Madison's Plan Commission on Monday rejected a conditional use permit for HotelRED to expand its four-story building at 1501 Monroe St. with an additional four floors.

The Madison Plan Commission on Monday denied a proposal by HotelRED to construct a four-story addition to its Monroe Street building.

HotelRED map

Members unanimously voted to reject a conditional use permit on the plan that would double the floor count and height of the boutique hotel at 1501 Monroe St. The commission cited concerns that the height of the proposed eight-story structure, about 100 feet, conflicts with neighborhood and city plans on how the area should be developed.

“It’s just too far off what the current plan is to be able to support it from a standards perspective,” said Ald. Steve King.

The developers argued the structure would not be out of place as it would be directly across Regent Street from UW-Madison’s approximately 110-foot-tall Field House.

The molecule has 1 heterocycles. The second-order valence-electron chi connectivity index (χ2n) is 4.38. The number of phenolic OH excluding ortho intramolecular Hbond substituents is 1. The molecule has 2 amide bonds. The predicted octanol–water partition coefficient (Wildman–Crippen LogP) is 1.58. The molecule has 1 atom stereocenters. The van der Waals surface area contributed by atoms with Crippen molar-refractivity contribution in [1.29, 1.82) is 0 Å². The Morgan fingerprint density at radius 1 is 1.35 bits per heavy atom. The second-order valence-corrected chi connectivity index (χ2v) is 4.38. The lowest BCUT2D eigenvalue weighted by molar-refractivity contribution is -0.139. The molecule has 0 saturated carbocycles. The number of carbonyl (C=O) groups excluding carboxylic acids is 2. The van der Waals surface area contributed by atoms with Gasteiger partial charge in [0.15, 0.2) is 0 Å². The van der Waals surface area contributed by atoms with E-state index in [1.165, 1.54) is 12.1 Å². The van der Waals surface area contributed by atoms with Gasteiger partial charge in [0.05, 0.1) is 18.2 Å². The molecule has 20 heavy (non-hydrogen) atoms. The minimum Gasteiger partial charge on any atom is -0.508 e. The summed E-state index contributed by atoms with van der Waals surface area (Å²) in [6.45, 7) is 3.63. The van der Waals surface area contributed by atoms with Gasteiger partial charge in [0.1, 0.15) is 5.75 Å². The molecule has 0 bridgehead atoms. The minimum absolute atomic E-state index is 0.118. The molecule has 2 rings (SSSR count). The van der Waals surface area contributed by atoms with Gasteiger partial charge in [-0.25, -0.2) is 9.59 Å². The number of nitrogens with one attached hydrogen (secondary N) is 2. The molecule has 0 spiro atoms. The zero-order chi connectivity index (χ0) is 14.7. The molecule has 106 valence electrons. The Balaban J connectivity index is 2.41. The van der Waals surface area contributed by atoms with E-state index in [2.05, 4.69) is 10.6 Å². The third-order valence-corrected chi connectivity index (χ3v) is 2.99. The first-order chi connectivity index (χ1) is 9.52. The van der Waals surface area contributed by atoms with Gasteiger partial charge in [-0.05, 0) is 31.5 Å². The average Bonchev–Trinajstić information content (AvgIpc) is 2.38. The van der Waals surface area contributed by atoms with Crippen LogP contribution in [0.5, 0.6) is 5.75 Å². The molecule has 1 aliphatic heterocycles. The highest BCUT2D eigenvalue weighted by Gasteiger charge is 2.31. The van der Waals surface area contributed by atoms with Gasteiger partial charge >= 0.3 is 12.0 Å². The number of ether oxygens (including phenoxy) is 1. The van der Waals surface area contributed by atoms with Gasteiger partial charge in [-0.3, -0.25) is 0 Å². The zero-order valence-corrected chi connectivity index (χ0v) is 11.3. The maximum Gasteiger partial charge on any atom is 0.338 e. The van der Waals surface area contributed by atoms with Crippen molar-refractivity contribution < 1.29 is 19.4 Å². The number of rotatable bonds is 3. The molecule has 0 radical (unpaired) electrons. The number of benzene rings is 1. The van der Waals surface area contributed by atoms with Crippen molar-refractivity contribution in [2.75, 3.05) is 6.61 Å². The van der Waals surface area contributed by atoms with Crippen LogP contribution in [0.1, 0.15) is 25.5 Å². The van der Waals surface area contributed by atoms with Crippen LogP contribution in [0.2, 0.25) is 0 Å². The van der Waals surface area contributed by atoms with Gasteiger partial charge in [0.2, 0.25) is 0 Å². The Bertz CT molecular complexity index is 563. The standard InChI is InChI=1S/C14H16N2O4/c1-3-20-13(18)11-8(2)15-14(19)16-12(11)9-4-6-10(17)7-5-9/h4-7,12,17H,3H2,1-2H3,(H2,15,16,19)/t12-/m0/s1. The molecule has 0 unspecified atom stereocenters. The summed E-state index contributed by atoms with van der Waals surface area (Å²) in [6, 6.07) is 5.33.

The plan would expand the 48-room hotel to about 105 rooms and would construct event space, a kitchen and lounge on the eighth floor.

Michael Erikson, president of operator Red Hospitality, said they realized they were asking for more height than is normally allowed, but he said the existing capacity is too small to “run an efficient business.”

Jason Ilstrup, HotelRED general manager, said an expanded operation would create more property and room tax for the city, as well as bring more “vitality” to surrounding commercial districts.

Several Vilas Neighborhood residents showed up to speak against a project they said would “loom” over the area.

“The scale, the massing, the designs, it doesn’t complement anything in the neighborhood,” said Hans Borcherding.

HotelRED can revisit the commission with a new proposal.

Several commission members said they would like to see HotelRED come up with a scaled-down proposal that makes the building more aesthetically pleasing.

The independently owned HotelRED, near Camp Randall Stadium, opened in 2011 after dozens of neighborhood meetings, financial concerns and construction delays.

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